Wall to Wall, Part 2: The U.S.-Mexico Border Wall
October 12, 2015
Presidents and pundits tout the U.S.-Mexico border wall as a national security tool, designed to thwart drug smugglers and terrorists. In reality, like many separation barriers around the world, our wall was also built to keep out the poor and hungry searching for a better life.
In our society, rejection of the immigrant–the other–still runs deep, whether due to fear, ignorance, racism or selfishness. All of these reasons are likely behind the recent decision to put women and young children fleeing violence in Central America behind another kind of wall–the walls of detention centers.
Colombia - On September 30, after much pressure from outside groups, the Colombian government suspended aerial spraying of crops. Recent health studies showed the chemical used is a possible carcinogen. The U.S. government has heavily promoted the use of fumigation to curb the cultivation of illicit crops such as coca, but instead it has often impacted food crops, water sources, houses and people.
Criminal justice - On October 1, a bipartisan bill was introduced in the Senate that would reform certain aspects of sentencing for federal drug offenders, among other things. A similar bill was introduced in the House on October 8. If passed, this bill would be the first time the federal government has reduced mandatory minimum sentences.
October 16 is World Food Day. Find resources for your congregation to use on our blog.
January 22 is the deadline for entering our high school essay contest. All students at Mennonite high schools or who are members of a Mennonite, Brethren in Christ or other Anabaptist congregation are eligible to win up to $1,000.
April 15-18 Join us here in Washington, DC for Ecumenical Advocacy Days 2016. This year's theme is "Lift Every Voice! Racism, Class, and Power."
7 years old, three wars (Palestine and Israel)
Making peace practical (Colombia)
Peace I leave with you (Nigeria)
"The bombs kept following us" (Syria)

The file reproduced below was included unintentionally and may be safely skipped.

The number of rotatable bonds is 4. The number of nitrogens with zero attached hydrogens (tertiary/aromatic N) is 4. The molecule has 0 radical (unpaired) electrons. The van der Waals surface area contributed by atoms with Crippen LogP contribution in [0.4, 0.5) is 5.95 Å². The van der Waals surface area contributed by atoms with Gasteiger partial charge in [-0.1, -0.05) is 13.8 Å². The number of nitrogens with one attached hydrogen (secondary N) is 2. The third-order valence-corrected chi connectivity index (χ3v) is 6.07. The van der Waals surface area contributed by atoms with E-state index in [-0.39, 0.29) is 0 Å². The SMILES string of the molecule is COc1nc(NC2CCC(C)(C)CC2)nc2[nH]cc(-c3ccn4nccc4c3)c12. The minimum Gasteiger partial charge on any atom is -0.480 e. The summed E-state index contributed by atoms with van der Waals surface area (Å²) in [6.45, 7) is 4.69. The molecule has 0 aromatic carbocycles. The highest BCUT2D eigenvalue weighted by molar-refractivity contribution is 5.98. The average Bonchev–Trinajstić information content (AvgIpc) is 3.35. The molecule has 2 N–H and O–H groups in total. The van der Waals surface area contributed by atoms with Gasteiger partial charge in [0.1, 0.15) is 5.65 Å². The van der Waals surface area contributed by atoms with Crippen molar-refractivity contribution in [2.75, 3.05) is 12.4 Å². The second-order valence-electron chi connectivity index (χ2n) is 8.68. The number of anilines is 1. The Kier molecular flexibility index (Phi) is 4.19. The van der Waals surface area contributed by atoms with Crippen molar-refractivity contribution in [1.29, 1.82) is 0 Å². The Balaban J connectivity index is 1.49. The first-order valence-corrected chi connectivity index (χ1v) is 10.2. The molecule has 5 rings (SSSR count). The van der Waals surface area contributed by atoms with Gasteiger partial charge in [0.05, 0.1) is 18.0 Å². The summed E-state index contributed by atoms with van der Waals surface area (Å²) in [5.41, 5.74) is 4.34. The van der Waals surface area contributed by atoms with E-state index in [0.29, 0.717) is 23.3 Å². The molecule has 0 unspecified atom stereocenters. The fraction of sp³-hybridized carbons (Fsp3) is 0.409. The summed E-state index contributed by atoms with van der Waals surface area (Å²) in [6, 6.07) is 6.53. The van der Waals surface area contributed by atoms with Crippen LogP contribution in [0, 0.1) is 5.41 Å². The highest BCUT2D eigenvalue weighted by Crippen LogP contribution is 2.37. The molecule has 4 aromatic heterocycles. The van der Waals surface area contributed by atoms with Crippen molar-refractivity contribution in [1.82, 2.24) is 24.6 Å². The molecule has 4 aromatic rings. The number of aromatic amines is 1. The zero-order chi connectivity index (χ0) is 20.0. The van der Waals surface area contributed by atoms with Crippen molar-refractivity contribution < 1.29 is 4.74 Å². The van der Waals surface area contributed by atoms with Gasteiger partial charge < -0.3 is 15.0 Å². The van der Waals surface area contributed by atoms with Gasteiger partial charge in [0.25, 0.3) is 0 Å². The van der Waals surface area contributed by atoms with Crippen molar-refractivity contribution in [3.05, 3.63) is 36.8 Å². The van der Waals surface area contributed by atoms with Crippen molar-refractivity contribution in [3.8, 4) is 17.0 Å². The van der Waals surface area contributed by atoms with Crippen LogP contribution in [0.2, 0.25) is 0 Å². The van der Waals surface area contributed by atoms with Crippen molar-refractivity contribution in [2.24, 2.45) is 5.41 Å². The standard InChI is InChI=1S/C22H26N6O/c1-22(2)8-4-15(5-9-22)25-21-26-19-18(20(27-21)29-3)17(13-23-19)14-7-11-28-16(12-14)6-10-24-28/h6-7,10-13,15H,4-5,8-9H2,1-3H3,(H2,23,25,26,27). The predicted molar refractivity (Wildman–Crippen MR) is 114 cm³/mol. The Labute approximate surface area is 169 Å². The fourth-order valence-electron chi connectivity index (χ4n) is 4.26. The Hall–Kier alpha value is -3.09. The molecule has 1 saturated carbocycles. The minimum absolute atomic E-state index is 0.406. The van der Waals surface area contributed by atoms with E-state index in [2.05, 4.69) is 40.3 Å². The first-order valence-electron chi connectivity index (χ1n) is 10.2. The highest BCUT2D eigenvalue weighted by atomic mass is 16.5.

The New Jim Crow project: Resources for your congregation to learn about racial disparities in the U.S. criminal justice system
A warm welcome to Lakka Benti and Katherine Crosby, who are interning with us this fall. Lakka is studying international relations at the University of Northwestern-St. Paul (Minn.). Katherine is a graduate of Eastern University and recently spent a year in Bangladesh with MCC's SALT program.
In September, Charissa Zehr traveled to several regions of Colombia to visit MCC programs and learn more about the context of partners and the communities where they work. Contact us at firstname.lastname@example.org if you would like to invite her to speak about Colombia in your congregation.
Joshua Russell participated in MCC's "Pipeline to Prison"learning tour from September 20-26 in southeastern Pennsylvania.
Rachelle Lyndaker Schlabach spoke at Our Community Place and Eastern Mennonite Seminary in Harrisonburg, Va. on September 24 and at Glennon Heights Mennonite Church (Lakewood, Colo.) on October 11.
Staff met with students from Christopher Dock High School (Lansdale, Pa.), who visited Washington, D.C., in late September.
On October 2, Tammy Alexander led a seminar on immigration issues for students participating in the American Studies Program (ASP) in Washington, D.C. Invite Tammy to speakabout immigration policies at your school, church or event.